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Today's Stichomancy for Kate Beckinsale

The first excerpt represents the past or something you must release, and is drawn from A Passion in the Desert by Honore de Balzac:

on his brow. Like men driven to bay, who defy death and offer their body to the smiter, so he, seeing in this merely a tragic episode, resolved to play his part with honor to the last.

"The day before yesterday the Arabs would have killed me, perhaps," he said; so considering himself as good as dead already, he waited bravely, with excited curiosity, the awakening of his enemy.

When the sun appeared, the panther suddenly opened her eyes; then she put out her paws with energy, as if to stretch them and get rid of cramp. At last she yawned, showing the formidable apparatus of her teeth and pointed tongue, rough as a file.

"A regular petite maitresse," thought the Frenchman, seeing her roll

The second excerpt represents the present or the deciding factor of the moment, and is drawn from The Mysterious Island by Jules Verne:

existence in this colony, founded by them, and which would then be dependent on their country, was this a dream impossible to realize?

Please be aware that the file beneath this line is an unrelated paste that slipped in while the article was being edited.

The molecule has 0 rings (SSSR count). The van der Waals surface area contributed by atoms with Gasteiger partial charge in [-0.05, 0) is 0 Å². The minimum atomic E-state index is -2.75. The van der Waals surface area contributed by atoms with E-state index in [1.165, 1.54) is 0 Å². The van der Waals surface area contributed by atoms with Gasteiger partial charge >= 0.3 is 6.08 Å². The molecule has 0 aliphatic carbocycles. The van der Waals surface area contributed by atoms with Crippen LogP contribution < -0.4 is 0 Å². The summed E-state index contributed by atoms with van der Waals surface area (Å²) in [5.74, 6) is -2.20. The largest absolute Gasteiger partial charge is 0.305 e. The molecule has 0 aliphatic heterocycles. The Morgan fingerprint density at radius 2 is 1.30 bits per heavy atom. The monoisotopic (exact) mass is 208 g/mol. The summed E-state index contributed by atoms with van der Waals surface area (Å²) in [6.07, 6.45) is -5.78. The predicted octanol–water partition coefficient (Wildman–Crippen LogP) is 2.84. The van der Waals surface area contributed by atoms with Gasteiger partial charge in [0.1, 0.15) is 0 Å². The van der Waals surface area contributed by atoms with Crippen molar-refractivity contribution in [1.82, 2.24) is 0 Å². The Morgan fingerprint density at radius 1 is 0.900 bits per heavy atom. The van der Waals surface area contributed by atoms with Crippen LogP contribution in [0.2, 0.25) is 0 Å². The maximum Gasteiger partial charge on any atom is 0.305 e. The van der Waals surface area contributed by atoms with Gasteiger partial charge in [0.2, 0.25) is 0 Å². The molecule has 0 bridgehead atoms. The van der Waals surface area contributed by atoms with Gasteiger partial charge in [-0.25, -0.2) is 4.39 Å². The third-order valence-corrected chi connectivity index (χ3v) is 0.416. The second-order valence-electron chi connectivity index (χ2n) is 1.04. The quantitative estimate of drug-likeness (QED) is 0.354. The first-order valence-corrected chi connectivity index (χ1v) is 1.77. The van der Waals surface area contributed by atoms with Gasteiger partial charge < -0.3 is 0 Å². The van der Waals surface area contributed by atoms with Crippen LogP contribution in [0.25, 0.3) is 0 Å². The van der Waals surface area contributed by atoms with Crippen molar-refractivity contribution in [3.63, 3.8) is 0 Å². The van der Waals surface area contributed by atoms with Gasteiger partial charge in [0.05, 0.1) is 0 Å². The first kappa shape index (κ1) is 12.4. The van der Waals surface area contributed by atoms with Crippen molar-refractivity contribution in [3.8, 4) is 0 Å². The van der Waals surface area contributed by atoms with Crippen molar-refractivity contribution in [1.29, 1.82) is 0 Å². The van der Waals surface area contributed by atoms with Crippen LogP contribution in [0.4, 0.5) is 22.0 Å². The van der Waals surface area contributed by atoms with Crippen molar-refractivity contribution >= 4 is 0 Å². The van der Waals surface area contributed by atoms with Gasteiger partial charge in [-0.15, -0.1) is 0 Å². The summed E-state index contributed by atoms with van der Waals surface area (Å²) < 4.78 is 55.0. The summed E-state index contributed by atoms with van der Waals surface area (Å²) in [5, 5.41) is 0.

There were only two ways of accomplishing it--either a ship must appear off Lincoln Island, or the colonists must themselves build a vessel strong enough to sail to the nearest land.

"Unless," said Pencroft, "our good genius, himself provides us with the means of returning to our country."

And, really, had any one told Pencroft and Neb that a ship of 300 tons was waiting for them in Shark Gulf or at Port Balloon, they would not even have made a gesture of surprise. In their state of mind nothing appeared improbable.


The Mysterious Island
The third excerpt represents the future or something you must embrace, and is drawn from Damaged Goods by Upton Sinclair:

"I remember the poor devil had a paralysis soon after," continued the friend, quite carelessly. "He could not steer any more, and also he lost his voice. When you met him he would look at you as it he thought he was talking, but all he could say was 'Ga-ga-ga'."

George went away from this conversation in a cold sweat. He told himself over and over again that he was a fool, but still he could not get the hellish idea out of his mind. He found himself brooding over it all day and lying awake at night, haunted by images of himself in a wheel-chair, and without any hair on his head. He realized that the sensible thing would be for him to go